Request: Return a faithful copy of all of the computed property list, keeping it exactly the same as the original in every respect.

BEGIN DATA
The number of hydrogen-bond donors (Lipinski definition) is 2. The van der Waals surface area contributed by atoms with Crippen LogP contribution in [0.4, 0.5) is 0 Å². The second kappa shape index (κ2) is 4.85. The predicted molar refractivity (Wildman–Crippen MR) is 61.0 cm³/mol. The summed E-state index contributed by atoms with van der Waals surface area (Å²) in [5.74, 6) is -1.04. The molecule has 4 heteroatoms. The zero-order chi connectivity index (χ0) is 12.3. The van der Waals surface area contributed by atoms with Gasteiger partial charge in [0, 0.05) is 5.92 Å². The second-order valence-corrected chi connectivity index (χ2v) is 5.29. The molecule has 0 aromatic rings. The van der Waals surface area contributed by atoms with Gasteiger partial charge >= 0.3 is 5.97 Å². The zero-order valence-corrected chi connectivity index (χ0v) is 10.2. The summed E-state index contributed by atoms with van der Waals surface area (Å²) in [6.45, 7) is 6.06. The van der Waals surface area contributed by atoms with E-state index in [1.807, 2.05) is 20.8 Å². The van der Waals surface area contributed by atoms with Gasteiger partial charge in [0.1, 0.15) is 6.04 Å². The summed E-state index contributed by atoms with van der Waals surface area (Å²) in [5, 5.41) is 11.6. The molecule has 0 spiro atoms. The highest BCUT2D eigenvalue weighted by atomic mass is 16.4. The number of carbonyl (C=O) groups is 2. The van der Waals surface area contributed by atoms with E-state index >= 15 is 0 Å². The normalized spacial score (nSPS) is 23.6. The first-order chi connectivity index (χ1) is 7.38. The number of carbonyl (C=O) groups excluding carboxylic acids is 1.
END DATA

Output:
The number of hydrogen-bond donors (Lipinski definition) is 2. The van der Waals surface area contributed by atoms with Crippen LogP contribution in [0.4, 0.5) is 0 Å². The second kappa shape index (κ2) is 4.85. The predicted molar refractivity (Wildman–Crippen MR) is 61.0 cm³/mol. The summed E-state index contributed by atoms with van der Waals surface area (Å²) in [5.74, 6) is -1.04. The molecule has 4 heteroatoms. The zero-order chi connectivity index (χ0) is 12.3. The van der Waals surface area contributed by atoms with Gasteiger partial charge in [0, 0.05) is 5.92 Å². The second-order valence-corrected chi connectivity index (χ2v) is 5.29. The molecule has 0 aromatic rings. The van der Waals surface area contributed by atoms with Gasteiger partial charge >= 0.3 is 5.97 Å². The zero-order valence-corrected chi connectivity index (χ0v) is 10.2. The summed E-state index contributed by atoms with van der Waals surface area (Å²) in [6.45, 7) is 6.06. The van der Waals surface area contributed by atoms with E-state index in [1.807, 2.05) is 20.8 Å². The van der Waals surface area contributed by atoms with Gasteiger partial charge in [0.1, 0.15) is 6.04 Å². The summed E-state index contributed by atoms with van der Waals surface area (Å²) in [5, 5.41) is 11.6. The molecule has 0 spiro atoms. The highest BCUT2D eigenvalue weighted by atomic mass is 16.4. The number of carbonyl (C=O) groups is 2. The van der Waals surface area contributed by atoms with E-state index >= 15 is 0 Å². The normalized spacial score (nSPS) is 23.6. The first-order chi connectivity index (χ1) is 7.38. The number of carbonyl (C=O) groups excluding carboxylic acids is 1.